DAVID PEARL foot path
‘The act of walking is to the urban system what the speech act is to language or to the statements uttered...
it is a spatial acting-out of the place ... It thus seems possible to give a preliminary definition of walking as a space of enunciation.’
Practices of Everyday Life, De Certeau. Part III Spatial Practices, Chapter VII, Walking in the City
The Buddhists monks, photographed in a village near Kathmandu in 2001, are seen walking on a series of fabric pathways .
They do not step on the street at all. The fabric has been continuously laid out by villagers directly from the door as they emerge.
As the monks finish walking on one section , it is rolled up and carried to the front of the procession and laid out again.
The monks are therefore always walking metaphorically in the temple and not in the street. The temple is extended into the street,
the street becomes a temple. The space is transformed by the ritual and it is the knowing that it is, that makes it so.
It is not fantasy, it is a conscious act of transformation of the world. This is the artifice of art
Leaf Path :
a two stage installation at the Bartlett in London that looked at the relationship of walking, ritual and architectural space.
I wanted with this piece to go back to basics about what sort of statement walking is as a raw act in architecture.
In my work as an artist for architecture I was starting with many assumptions about how the work engaged the viewer,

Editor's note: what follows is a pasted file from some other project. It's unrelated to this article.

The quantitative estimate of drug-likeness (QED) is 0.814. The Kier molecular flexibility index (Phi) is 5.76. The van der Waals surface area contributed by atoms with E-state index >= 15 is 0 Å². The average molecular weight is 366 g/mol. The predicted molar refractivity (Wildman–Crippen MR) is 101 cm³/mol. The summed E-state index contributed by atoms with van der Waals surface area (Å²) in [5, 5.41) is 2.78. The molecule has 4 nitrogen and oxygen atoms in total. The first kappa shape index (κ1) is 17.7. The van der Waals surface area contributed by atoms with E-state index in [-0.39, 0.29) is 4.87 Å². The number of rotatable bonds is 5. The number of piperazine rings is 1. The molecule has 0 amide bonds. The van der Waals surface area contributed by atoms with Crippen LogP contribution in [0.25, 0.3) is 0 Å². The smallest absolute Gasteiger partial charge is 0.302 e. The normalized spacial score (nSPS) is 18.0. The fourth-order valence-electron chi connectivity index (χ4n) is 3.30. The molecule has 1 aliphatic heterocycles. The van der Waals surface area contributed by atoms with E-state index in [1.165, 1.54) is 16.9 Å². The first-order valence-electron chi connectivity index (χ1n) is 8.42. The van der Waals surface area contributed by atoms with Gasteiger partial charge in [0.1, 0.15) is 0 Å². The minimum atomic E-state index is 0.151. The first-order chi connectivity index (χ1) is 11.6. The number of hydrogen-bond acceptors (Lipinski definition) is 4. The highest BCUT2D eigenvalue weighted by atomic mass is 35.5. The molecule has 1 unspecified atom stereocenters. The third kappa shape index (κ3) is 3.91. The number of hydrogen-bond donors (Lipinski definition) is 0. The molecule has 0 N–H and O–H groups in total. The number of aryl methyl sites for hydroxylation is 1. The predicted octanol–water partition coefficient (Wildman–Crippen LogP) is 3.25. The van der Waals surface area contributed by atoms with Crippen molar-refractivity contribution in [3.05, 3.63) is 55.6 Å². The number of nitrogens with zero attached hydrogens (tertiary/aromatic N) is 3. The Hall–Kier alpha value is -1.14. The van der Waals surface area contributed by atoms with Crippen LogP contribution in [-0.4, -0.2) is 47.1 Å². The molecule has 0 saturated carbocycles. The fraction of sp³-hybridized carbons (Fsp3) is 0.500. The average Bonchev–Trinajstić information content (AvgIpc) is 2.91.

without fully considering the a moving point of our perspective and perceptions. Walking initiates our narrative in architecture -
sets the time frame and point of reference, our bodies the measure of its scale.
In the second stage of the installation the leaf path has been replaced by a raised Luminous Glass Walkway.
It reflects on the idea of a space transformed by a path or materials from another space, this time a symbolic space.
A ritual walk created by perception . The act of walking is understood by implication.
The work speculates on walking and the path as means of illumination.
‘I can take any empty space and call it a bare stage. A man walks across this empty space whilst someone else is watching him,
and this is all that is needed for an act of theatre to be engaged.’ Peter Brook, The Empty Space, 1, The Deadly Theatre
David Pearl, The Bartlett, School of Architecture, UCL, London
all text and images copyright David Pearl
'I crumble to a fine invisible dust'...... from the Nigel Jenkins poem / collaboration with David Pearl, Princess of Wales Hospital, Wales
Nigel Jenkins Poet / friend 1949 - 2014